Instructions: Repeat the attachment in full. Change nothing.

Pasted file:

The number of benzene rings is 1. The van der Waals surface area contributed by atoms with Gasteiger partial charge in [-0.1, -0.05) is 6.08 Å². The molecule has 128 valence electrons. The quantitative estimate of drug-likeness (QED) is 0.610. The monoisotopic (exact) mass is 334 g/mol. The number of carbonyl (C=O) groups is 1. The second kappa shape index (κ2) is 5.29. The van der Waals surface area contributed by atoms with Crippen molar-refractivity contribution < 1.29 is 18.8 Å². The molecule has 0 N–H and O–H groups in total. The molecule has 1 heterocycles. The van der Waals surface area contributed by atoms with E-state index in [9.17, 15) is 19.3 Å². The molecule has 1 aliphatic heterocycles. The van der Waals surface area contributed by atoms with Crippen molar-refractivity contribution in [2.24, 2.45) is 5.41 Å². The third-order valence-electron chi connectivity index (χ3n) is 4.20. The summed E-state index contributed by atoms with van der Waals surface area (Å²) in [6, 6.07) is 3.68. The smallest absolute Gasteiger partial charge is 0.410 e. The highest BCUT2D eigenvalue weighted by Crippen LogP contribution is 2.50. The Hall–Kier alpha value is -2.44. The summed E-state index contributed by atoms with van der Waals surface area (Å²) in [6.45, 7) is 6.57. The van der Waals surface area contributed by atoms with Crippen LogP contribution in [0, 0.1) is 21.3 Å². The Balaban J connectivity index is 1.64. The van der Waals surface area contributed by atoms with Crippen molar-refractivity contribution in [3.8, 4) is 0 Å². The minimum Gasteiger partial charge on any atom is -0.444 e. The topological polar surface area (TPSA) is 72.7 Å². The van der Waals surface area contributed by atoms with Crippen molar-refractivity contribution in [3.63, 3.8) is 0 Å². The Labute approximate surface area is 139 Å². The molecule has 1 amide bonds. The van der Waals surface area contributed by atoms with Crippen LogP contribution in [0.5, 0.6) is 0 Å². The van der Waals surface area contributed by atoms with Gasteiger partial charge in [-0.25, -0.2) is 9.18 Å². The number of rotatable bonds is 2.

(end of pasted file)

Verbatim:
The number of benzene rings is 1. The van der Waals surface area contributed by atoms with Gasteiger partial charge in [-0.1, -0.05) is 6.08 Å². The molecule has 128 valence electrons. The quantitative estimate of drug-likeness (QED) is 0.610. The monoisotopic (exact) mass is 334 g/mol. The number of carbonyl (C=O) groups is 1. The second kappa shape index (κ2) is 5.29. The van der Waals surface area contributed by atoms with Crippen molar-refractivity contribution < 1.29 is 18.8 Å². The molecule has 0 N–H and O–H groups in total. The molecule has 1 heterocycles. The van der Waals surface area contributed by atoms with E-state index in [9.17, 15) is 19.3 Å². The molecule has 1 aliphatic heterocycles. The van der Waals surface area contributed by atoms with Crippen molar-refractivity contribution in [2.24, 2.45) is 5.41 Å². The third-order valence-electron chi connectivity index (χ3n) is 4.20. The summed E-state index contributed by atoms with van der Waals surface area (Å²) in [6, 6.07) is 3.68. The smallest absolute Gasteiger partial charge is 0.410 e. The highest BCUT2D eigenvalue weighted by Crippen LogP contribution is 2.50. The Hall–Kier alpha value is -2.44. The summed E-state index contributed by atoms with van der Waals surface area (Å²) in [6.45, 7) is 6.57. The van der Waals surface area contributed by atoms with Crippen LogP contribution in [0, 0.1) is 21.3 Å². The Balaban J connectivity index is 1.64. The van der Waals surface area contributed by atoms with Crippen molar-refractivity contribution in [3.8, 4) is 0 Å². The minimum Gasteiger partial charge on any atom is -0.444 e. The topological polar surface area (TPSA) is 72.7 Å². The van der Waals surface area contributed by atoms with Crippen molar-refractivity contribution in [3.63, 3.8) is 0 Å². The Labute approximate surface area is 139 Å². The molecule has 1 amide bonds. The van der Waals surface area contributed by atoms with Crippen LogP contribution in [0.5, 0.6) is 0 Å². The van der Waals surface area contributed by atoms with Gasteiger partial charge in [-0.25, -0.2) is 9.18 Å². The number of rotatable bonds is 2.